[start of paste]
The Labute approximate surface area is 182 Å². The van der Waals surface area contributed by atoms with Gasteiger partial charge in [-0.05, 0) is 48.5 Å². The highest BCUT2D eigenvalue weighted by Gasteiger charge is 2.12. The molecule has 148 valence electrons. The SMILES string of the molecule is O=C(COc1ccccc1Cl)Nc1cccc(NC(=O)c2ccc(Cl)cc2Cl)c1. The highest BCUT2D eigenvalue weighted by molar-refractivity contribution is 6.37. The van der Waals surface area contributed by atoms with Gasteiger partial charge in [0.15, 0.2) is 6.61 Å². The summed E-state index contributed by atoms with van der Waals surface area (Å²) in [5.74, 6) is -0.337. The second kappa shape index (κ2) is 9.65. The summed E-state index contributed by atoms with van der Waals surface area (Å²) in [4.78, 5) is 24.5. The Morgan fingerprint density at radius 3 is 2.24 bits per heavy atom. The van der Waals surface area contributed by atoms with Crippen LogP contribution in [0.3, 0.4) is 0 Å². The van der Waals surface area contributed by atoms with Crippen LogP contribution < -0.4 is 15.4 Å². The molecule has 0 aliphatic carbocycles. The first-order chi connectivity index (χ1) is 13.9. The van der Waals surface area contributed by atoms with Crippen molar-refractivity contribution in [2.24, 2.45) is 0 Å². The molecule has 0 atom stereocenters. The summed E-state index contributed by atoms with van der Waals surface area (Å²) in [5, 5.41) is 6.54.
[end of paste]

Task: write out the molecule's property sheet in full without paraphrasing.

The Labute approximate surface area is 182 Å². The van der Waals surface area contributed by atoms with Gasteiger partial charge in [-0.05, 0) is 48.5 Å². The highest BCUT2D eigenvalue weighted by Gasteiger charge is 2.12. The molecule has 148 valence electrons. The SMILES string of the molecule is O=C(COc1ccccc1Cl)Nc1cccc(NC(=O)c2ccc(Cl)cc2Cl)c1. The highest BCUT2D eigenvalue weighted by molar-refractivity contribution is 6.37. The van der Waals surface area contributed by atoms with Gasteiger partial charge in [0.15, 0.2) is 6.61 Å². The summed E-state index contributed by atoms with van der Waals surface area (Å²) in [5.74, 6) is -0.337. The second kappa shape index (κ2) is 9.65. The summed E-state index contributed by atoms with van der Waals surface area (Å²) in [4.78, 5) is 24.5. The Morgan fingerprint density at radius 3 is 2.24 bits per heavy atom. The van der Waals surface area contributed by atoms with Crippen LogP contribution in [0.3, 0.4) is 0 Å². The van der Waals surface area contributed by atoms with Crippen LogP contribution < -0.4 is 15.4 Å². The molecule has 0 aliphatic carbocycles. The first-order chi connectivity index (χ1) is 13.9. The van der Waals surface area contributed by atoms with Crippen molar-refractivity contribution in [2.24, 2.45) is 0 Å². The molecule has 0 atom stereocenters. The summed E-state index contributed by atoms with van der Waals surface area (Å²) in [5, 5.41) is 6.54.